Adopted at the EGP Spring Council, Copenhagen, May 11-13, 2012.
Only the introduction of the resolution is here. To read the full resolution, download the PDF here.
Why a new course is needed
The European Green Party expressed its vision for a social Europe in 2008.1 However, at this moment, the financial crisis was just starting. Since then, this crisis has transformed into an economic and social one, which increased inequalities. Some groups have been particularly affected by the crisis, including the young, the low-skilled, women, employees on temporary contracts, EU mobile workers, migrants and the elderly; the long term social impact of the crisis is not yet fully known.
These times of combined social, economic, environmental resources and food crisis have sharpened the sense of urgency to fundamentally review the way our society functions from the local to the global level. The European Union must play a key role in this process. Persistent unbalanced distribution of wealth and other inequalities are not only an issue in Europe, but at least as much on a global scale, between the continents and within societies of emerging countries. It could well be the greatest challenge of our time to improve the quality of life all over the world in such a way that our planet can bear. This major topic – a global Green New Deal – will be covered in an- other paper. This policy paper deals with the needed transformation of European societies.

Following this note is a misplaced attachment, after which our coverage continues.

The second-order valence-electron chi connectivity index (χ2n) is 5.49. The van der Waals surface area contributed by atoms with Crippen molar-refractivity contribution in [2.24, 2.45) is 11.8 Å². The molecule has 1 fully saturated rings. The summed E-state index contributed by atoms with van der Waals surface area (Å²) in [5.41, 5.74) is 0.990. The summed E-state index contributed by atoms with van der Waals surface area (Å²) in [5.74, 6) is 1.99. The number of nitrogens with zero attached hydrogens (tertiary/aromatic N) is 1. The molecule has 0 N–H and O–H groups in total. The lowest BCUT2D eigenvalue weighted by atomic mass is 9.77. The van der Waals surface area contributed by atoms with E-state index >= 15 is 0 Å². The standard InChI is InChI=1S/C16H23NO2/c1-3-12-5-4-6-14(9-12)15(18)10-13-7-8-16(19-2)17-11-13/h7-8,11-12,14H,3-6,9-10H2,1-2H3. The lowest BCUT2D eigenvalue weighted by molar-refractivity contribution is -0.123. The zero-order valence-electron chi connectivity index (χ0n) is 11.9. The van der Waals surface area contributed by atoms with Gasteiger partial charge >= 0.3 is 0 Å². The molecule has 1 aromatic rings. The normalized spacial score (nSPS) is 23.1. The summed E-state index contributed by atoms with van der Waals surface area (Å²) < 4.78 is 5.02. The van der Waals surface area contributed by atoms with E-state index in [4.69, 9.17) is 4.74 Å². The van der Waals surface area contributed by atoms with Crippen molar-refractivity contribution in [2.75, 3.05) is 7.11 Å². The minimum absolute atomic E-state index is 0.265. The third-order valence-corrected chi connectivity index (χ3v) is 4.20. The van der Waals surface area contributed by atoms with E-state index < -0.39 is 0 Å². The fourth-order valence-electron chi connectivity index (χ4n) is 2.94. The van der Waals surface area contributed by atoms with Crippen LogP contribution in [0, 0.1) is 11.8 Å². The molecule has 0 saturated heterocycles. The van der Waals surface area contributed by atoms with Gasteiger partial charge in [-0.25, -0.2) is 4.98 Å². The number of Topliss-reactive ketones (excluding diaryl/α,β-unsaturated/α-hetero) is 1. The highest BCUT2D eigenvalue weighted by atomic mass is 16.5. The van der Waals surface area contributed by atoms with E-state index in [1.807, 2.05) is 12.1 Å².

For the past 50 years, the Gross Domestic Product (GDP) of developed countries has been growing steadily. Technological progress, replacing labour by capital, a more effcient labour organisation, an intensive level of delocalization of industries and imports of low-price commodities, improved education and training have resulted in a continuous increase in the productivity of labour, and an exponential rise of our material wealth.Yet this apparent progress was achieved at the cost of environmental destruction and did not lead to social welfare for all; a reality that we Greens have long tried to bring attention to.
How should we interpret the erosion of our social rights (pension rights, social protection, health care, etc.) at a time when we are told that economic growth is lead - ing us to a better world? What conclusions should we draw from persistent inequalities between rich and poor, the difficult access to decent and affordable housing, the persistence of mass unemployment, the rise of working poor among the low skilled workers, the increase in the number of homeless people, the bulk of unskilled or poorly-skilled workers, for whom social protection only reaches the bare minimum? How can we justify the rate at which we are degrading our environment, advancing dangerous climate change, threatening our health and depleting biodiversity? When rising income inequalities have been a cause of the crisis which measures should we adopt to accomplish a just and sustainable income distribution?
What we need is more than a few policy changes; it is a profound transformation of our development model which tackles the roots of the problems. The Green New Deal proposes a comprehensive process of transformation. While not being a ready-to-use model, it provides a set of values, ideas and measures that will enable well-being and prosperity for all to be developed in a sustainable framework and in the context of an ageing society and growing exclusion of young and elderly people alike, that needs concepts of intergenerational solidarity. It aims to provide a credible roadmap for our societies to respond to the challenges of the 21st century, where dominant political models, whether capitalist or socialist, neoliberal or populist, have failed.